The World Food Prize is the foremost international honor recognizing -- without regard to race, religion, nationality, or political beliefs -- the achievements of individuals who have advanced human development by improving the quality, quantity or availability of food in the world.
The $250,000 annual award recognizes contributions in any field involved in the world food supply including, but not limited to: plant, animal and soil science; food science and technology; nutrition; rural development; marketing; food processing and packaging; water and the environment; natural resource conservation; physical infrastructure; transportation, storage and distribution; special or extraordinary feeding programs; social organization and poverty elimination; economics and finance; policy analysis; and public advocacy.
The World Food Prize emphasizes the importance of a nutritious and sustainable food supply for all people. By honoring those who have worked successfully toward this goal, The Prize calls attention to what has been done to improve global food security and to what can be accomplished in the future.
Dr. Norman E. Borlaug, winner of the Nobel Peace Prize in 1970 for his work in global agriculture, envisioned a prize that would honor those who have made significant and measurable contributions to improving the world's food supply. Beyond recognizing these people for their personal accomplishments, Borlaug saw The Prize as a means of establishing role models who would inspire others. His vision was realized when The World Food Prize was created in 1986 with sponsorship by General Foods Corporation.
Since then, the World Food Prize has honored outstanding individuals who have made vital contributions to improving the quality, quantity, or availability of food throughout the world. Laureates have been recognized from countries around the world, including Bangladesh, Belgium, Brazil, Cape Verde, China, Cuba, Denmark, Ethiopia, Ghana, India, Israel, Mexico, Sierra Leone, Switzerland, Uganda, United Kingdom, the United Nations and the United States.
The name of the new Laureate(s) is/are made public in a special ceremony each spring at the US State Department in Washington DC, with the Secretary of State presiding. The first Laureate Announcement Ceremony was held in 2004 with Secretary Colin Powell presiding.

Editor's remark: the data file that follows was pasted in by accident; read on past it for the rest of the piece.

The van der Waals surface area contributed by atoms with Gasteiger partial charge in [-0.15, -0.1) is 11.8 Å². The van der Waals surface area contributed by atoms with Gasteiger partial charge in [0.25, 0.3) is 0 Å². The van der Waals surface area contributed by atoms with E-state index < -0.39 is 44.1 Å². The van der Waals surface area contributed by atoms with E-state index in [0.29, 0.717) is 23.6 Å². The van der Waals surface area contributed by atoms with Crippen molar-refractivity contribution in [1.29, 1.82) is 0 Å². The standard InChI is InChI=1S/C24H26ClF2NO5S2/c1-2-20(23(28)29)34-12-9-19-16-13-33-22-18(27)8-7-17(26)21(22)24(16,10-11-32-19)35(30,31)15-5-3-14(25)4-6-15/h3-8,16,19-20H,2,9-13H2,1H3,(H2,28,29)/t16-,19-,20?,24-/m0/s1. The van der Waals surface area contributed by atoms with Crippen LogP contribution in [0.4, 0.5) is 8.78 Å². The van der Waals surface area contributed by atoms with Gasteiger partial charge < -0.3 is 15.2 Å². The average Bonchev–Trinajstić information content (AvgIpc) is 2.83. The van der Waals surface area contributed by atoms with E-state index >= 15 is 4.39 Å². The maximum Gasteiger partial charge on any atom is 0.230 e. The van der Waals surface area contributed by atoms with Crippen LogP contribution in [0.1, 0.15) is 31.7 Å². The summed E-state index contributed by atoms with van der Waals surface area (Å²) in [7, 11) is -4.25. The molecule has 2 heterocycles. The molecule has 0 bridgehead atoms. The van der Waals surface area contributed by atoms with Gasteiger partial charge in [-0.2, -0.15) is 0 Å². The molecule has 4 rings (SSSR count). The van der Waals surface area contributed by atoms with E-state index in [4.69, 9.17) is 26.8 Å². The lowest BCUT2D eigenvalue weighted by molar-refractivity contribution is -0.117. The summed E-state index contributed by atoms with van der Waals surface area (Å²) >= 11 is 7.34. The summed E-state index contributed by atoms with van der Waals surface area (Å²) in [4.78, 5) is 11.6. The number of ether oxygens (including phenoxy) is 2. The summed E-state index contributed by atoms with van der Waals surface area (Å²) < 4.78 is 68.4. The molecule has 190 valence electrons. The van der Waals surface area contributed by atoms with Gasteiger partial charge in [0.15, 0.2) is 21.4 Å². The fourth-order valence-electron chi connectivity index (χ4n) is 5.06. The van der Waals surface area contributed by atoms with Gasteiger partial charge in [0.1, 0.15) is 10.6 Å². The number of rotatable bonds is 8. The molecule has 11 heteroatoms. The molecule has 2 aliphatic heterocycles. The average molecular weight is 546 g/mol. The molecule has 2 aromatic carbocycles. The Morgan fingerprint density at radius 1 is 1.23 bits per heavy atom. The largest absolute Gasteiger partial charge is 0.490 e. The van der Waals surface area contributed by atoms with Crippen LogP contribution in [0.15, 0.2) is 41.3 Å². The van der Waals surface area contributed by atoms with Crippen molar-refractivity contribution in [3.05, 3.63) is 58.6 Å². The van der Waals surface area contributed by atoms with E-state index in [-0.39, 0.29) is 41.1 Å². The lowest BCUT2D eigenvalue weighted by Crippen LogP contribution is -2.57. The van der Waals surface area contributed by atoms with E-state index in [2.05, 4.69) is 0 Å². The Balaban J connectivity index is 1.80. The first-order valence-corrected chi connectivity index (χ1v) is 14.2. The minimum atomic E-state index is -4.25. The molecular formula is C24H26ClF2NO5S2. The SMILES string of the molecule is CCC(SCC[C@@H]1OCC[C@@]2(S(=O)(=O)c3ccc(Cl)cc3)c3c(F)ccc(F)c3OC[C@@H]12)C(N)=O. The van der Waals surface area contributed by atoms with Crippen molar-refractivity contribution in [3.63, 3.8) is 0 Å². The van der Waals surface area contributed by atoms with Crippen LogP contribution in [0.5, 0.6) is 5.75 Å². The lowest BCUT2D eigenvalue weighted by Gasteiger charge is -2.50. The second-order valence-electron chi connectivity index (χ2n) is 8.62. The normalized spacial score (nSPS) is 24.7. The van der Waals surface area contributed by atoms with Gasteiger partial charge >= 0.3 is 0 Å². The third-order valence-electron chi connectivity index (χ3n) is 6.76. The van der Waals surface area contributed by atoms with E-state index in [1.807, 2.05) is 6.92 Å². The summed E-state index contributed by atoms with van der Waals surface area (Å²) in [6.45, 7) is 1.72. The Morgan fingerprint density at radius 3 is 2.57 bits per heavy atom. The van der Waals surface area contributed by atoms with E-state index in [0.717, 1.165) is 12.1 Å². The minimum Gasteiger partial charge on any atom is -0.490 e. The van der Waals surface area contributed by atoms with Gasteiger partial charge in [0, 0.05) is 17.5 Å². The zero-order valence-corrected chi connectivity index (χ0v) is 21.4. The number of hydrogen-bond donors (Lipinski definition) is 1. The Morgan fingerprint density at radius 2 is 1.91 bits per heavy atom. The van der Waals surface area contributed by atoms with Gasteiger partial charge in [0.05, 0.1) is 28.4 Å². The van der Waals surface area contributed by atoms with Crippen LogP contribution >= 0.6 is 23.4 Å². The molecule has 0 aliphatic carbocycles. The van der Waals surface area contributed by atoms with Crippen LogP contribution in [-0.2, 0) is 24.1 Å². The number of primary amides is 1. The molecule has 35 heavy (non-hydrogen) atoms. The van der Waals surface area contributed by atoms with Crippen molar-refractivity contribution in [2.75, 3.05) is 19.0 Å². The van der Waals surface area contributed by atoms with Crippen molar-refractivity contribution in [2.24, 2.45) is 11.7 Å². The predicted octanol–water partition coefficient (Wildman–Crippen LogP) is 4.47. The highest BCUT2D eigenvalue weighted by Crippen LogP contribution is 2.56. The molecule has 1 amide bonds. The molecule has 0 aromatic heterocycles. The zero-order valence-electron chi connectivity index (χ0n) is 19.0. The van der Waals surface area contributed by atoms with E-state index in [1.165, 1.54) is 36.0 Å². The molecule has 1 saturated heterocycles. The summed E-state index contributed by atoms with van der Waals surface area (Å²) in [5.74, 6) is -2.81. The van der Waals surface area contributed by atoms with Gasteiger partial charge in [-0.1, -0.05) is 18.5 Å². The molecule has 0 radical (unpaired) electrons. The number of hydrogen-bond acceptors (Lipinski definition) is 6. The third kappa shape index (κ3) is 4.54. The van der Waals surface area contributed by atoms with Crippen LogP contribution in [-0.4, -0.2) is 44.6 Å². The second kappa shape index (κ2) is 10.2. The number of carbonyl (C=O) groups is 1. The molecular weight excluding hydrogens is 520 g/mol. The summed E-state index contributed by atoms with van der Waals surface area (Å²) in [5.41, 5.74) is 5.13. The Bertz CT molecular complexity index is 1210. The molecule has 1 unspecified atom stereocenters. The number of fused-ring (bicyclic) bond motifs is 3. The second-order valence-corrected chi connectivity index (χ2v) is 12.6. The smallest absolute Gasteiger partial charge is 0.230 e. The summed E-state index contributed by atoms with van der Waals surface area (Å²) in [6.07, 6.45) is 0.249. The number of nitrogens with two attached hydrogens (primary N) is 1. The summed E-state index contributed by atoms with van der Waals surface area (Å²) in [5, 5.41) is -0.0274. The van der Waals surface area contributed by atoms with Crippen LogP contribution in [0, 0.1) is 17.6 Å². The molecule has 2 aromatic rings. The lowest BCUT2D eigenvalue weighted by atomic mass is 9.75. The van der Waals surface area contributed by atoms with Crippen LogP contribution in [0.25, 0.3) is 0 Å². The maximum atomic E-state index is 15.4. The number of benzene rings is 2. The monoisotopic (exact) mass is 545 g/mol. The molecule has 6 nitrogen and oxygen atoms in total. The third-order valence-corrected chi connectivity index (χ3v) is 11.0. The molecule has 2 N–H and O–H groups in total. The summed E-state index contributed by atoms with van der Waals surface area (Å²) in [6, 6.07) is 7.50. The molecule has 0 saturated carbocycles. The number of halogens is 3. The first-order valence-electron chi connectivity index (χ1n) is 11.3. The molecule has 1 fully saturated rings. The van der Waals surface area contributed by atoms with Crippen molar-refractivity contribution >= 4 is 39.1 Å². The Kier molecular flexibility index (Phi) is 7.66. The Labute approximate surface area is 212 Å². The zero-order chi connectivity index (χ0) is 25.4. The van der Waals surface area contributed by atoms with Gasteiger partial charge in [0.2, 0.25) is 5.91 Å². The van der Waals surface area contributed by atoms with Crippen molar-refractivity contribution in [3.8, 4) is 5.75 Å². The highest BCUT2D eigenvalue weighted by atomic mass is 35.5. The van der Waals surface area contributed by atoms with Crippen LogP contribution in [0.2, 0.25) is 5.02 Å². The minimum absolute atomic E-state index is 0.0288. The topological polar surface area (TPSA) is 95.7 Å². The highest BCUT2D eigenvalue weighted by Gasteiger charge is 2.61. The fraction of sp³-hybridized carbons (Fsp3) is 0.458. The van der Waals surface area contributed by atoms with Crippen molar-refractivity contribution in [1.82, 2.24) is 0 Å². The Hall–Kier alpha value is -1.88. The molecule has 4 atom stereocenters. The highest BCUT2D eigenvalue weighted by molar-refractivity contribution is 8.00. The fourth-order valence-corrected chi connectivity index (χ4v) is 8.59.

The Prize is presented each October on or around UN World Food Day (October 16) in a pomp-filled ceremony in the magnificent Iowa State Capitol in Des Moines. In addition to the cash award, the Laureate receives a sculpture designed by the noted artist and designer, Saul Bass.
The World Food Prize has become a week-long set of events drawing over 1,000 participants from over 50 countries. In addition to the Laureate Award Ceremony, the World Food Prize series of events include the: Borlaug Dialogue International Symposium; Global Youth Institute for high school students; Iowa Hunger Summit; Laureate Lecture Series; and presentation of the Dr. Norman Borlaug Award for Field Research and Application, endowed by the Rockefeller Foundation.
The World Food Prize was initially sponsored by businessman and philanthropist John Ruan Sr. with support from the Governor and State Legislature of Iowa. Mr. Ruan stepped forward to endow The Prize and relocate it to Des Moines in 1990 when its first sponsor withdrew. Without Mr. Ruan's generosity, the Prize and Dr. Borlaug's vision could not have continued. Today, there are over 80 companies, foundations and individuals who are donors to the Foundation. In 2001 John Ruan's son, John Ruan III, succeeded his father as chairman of the World Food Prize. The Foundation's president is Barbara Stinson. A distinguished international Council of Advisors provides guidance and support.